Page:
In the Christian understanding, the difference between prudence and cunning lies in the intent with which the decision of the context of an action is made. The Christian understanding of the world includes the existence of God, the natural law and moral implications of human actions. In this context, prudence is different from cunning in that it takes into account the supernatural good. For instance, the decision of persecuted Christians to be martyred rather than deny their faith is considered prudent. Pretending to deny their faith could be considered prudent from the point of view of a non-believer.

Judgments using reasons for evil ends or using evil means are considered to be made through “cunning” and “false prudence” and not through prudence.

Integral Parts of Prudence

“Integral parts” of virtues, in Scholastic philosophy, are the elements that must be present for any complete or perfect act of the virtue. The following are the integral parts of prudence:

Memoria — Accurate memory; that is, memory that is true to reality

Intelligentia — Understanding of first principles

Docilitas — The kind of open-mindedness that recognizes the true variety of things and situations to be experienced, and does not cage itself in any presumption of deceptive knowledge; the ability to make use of the experience and authority of others to make prudent decisions

Shrewdness or quick-wittedness (solertia) — sizing up a situation on one’s own quickly

Discursive reasoning (ratio) — research and compare alternative possibilities

Foresight (providentia) — capacity to estimate whether a particular action will lead to the realization of our goal

Circumspection — ability to take all relevant circumstances into account

Caution — risk mitigation

Prudential judgments

In ethics, a “prudential judgment” is one where the circumstances must be weighed to determine the correct action. Generally, it applies to situations where two people could weigh the circumstances differently and ethically come to different conclusions.

For instance, in Just War theory, the government of a nation must weigh whether the harms they suffer are more than the harms that would be produced by their going to war against another nation that is harming them; the decision whether to go to war is therefore a prudential judgment.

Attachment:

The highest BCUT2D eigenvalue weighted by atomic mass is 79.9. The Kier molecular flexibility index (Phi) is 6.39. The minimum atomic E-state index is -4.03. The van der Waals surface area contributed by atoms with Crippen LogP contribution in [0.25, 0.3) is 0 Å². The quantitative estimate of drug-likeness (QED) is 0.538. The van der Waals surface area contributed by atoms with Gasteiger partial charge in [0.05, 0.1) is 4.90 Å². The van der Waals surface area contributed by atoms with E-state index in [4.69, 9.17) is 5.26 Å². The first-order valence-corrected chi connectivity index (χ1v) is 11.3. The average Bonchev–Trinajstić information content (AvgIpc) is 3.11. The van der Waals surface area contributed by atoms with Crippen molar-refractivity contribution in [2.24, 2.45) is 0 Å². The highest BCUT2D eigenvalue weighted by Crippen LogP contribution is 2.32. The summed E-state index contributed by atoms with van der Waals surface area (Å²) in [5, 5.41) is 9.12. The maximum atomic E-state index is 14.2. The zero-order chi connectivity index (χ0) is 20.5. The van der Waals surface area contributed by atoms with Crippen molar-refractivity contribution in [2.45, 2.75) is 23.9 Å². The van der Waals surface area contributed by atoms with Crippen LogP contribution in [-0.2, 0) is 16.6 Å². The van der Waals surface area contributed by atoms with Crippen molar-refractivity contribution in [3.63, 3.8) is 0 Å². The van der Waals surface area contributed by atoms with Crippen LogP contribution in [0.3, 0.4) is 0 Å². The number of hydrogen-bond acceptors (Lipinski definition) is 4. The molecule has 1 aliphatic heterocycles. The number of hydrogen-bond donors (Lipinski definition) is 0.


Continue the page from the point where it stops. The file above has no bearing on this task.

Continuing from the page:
In another case, a patient who has a terminal illness with no conventional treatment may hear of an experimental treatment. To decide whether to take it would require weighing on one hand, the cost, time, possible lack of benefit, and possible pain, disability, and hastened death, and on the other hand, the possible benefit and the benefit to others of what could be learned from his case.

It is by the goodness of God that in our country we have those three unspeakably precious things: freedom of speech, freedom of conscience, and the prudence never to practice either of them.

–Mark Twain

Do not trust all men, but trust men of worth; the former course is silly, the latter a mark of prudence.

–Democritus

Mix a little foolishness with your prudence: It’s good to be silly at the right moment.

–Horace

Ours is a world of nuclear giants and ethical infants. If we continue to develop our technology without wisdom or prudence, our servant may prove to be our executioner.

–Omar Bradley

Prudence

“Prudence is the virtue that disposes practical reason to discern our true good in every circumstance and to choose the right means of achieving it; ‘the prudent man looks where he is going.’ Prudence is ‘right reason in action,’ writes Saint Thomas Aquinas, following Aristotle.

It is not to be confused with timidity or fear, nor with duplicity or dissimulation. It is called the charioteer of the virtues; it guides the other virtues by setting rule and measure. It is prudence that immediately guides the judgment of conscience. The prudent man determines and directs his conduct in accordance with this judgment. With the help of this virtue we apply moral principles to particular cases without error and overcome doubts about the good to achieve and the evil to avoid.

What is the virtue of prudence?

Prudence is the acquired habit of right judgment. Natural prudence is about making right decisions from a purely natural perspective and supernatural prudence is about making good decisions in accordance with a higher power, which is good and the very best for me, that will benefit me now and eternally.

  • The natural virtue of prudence is basically common sense in sound judgment regarding practical matters. It assists people to arrange their lives and activities in order to achieve the goal of a happy life. It is naturally prudent to look both ways before crossing the street.
  • The supernatural virtue of prudence makes us order our activities, desires, resources, and behavior in accordance with a higher power so that we may come to eternal life. We must use supernatural prudence and courage when we are faced with evil. We can do many things that are imprudent from a worldly perspective but which are prudent for eternal life. Martyrs are celebrated for their living witness of supernatural prudence—they gave up their natural life for the trust in a higher powers promise.

Why do we need the virtue of prudence?

  • Prudence helps the intellect to see the right thing to do and to choose the right means for achieving it. Choosing wisely involves taking good counsel while obtaining knowledge from the past and present.
  • Prudence entails the application of good moral principles to particular cases assisting us to know what to seek and what to avoid.